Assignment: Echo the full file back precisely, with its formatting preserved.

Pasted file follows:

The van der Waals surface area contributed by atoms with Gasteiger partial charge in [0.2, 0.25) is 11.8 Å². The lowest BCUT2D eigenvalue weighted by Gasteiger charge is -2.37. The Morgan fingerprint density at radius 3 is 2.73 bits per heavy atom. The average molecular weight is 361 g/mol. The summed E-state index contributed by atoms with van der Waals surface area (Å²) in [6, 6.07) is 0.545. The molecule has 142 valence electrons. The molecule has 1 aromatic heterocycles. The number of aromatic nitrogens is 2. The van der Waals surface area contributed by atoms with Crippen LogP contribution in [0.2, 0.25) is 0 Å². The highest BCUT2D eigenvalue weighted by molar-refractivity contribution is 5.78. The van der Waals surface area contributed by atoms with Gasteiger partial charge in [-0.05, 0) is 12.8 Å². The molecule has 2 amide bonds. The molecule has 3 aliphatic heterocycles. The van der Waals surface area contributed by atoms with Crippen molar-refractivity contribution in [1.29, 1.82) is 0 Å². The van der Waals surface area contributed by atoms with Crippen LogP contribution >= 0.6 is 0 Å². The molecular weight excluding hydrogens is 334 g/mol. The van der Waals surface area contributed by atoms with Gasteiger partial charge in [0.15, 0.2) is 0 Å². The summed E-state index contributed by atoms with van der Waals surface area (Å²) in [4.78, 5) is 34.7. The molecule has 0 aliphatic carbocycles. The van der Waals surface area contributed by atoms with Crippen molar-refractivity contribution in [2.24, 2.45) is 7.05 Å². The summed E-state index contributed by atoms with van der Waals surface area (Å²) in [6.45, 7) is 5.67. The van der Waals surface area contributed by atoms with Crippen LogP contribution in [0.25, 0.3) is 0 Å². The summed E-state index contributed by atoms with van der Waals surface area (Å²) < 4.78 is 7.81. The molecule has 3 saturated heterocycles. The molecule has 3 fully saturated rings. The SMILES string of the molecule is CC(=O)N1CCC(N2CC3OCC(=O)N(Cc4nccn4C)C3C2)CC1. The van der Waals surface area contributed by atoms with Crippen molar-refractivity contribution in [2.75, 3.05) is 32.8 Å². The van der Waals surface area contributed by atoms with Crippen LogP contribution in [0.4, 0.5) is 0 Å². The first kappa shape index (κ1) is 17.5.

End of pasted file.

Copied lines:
The van der Waals surface area contributed by atoms with Gasteiger partial charge in [0.2, 0.25) is 11.8 Å². The lowest BCUT2D eigenvalue weighted by Gasteiger charge is -2.37. The Morgan fingerprint density at radius 3 is 2.73 bits per heavy atom. The average molecular weight is 361 g/mol. The summed E-state index contributed by atoms with van der Waals surface area (Å²) in [6, 6.07) is 0.545. The molecule has 142 valence electrons. The molecule has 1 aromatic heterocycles. The number of aromatic nitrogens is 2. The van der Waals surface area contributed by atoms with Crippen LogP contribution in [0.2, 0.25) is 0 Å². The highest BCUT2D eigenvalue weighted by molar-refractivity contribution is 5.78. The van der Waals surface area contributed by atoms with Gasteiger partial charge in [-0.05, 0) is 12.8 Å². The molecule has 2 amide bonds. The molecule has 3 aliphatic heterocycles. The van der Waals surface area contributed by atoms with Crippen molar-refractivity contribution in [1.29, 1.82) is 0 Å². The van der Waals surface area contributed by atoms with Crippen LogP contribution >= 0.6 is 0 Å². The molecular weight excluding hydrogens is 334 g/mol. The van der Waals surface area contributed by atoms with Gasteiger partial charge in [0.15, 0.2) is 0 Å². The summed E-state index contributed by atoms with van der Waals surface area (Å²) in [4.78, 5) is 34.7. The molecule has 0 aliphatic carbocycles. The van der Waals surface area contributed by atoms with Crippen molar-refractivity contribution in [2.24, 2.45) is 7.05 Å². The summed E-state index contributed by atoms with van der Waals surface area (Å²) in [6.45, 7) is 5.67. The van der Waals surface area contributed by atoms with Crippen LogP contribution in [0.25, 0.3) is 0 Å². The summed E-state index contributed by atoms with van der Waals surface area (Å²) < 4.78 is 7.81. The molecule has 3 saturated heterocycles. The molecule has 3 fully saturated rings. The SMILES string of the molecule is CC(=O)N1CCC(N2CC3OCC(=O)N(Cc4nccn4C)C3C2)CC1. The van der Waals surface area contributed by atoms with Crippen molar-refractivity contribution in [2.75, 3.05) is 32.8 Å². The van der Waals surface area contributed by atoms with Crippen LogP contribution in [0.4, 0.5) is 0 Å². The first kappa shape index (κ1) is 17.5.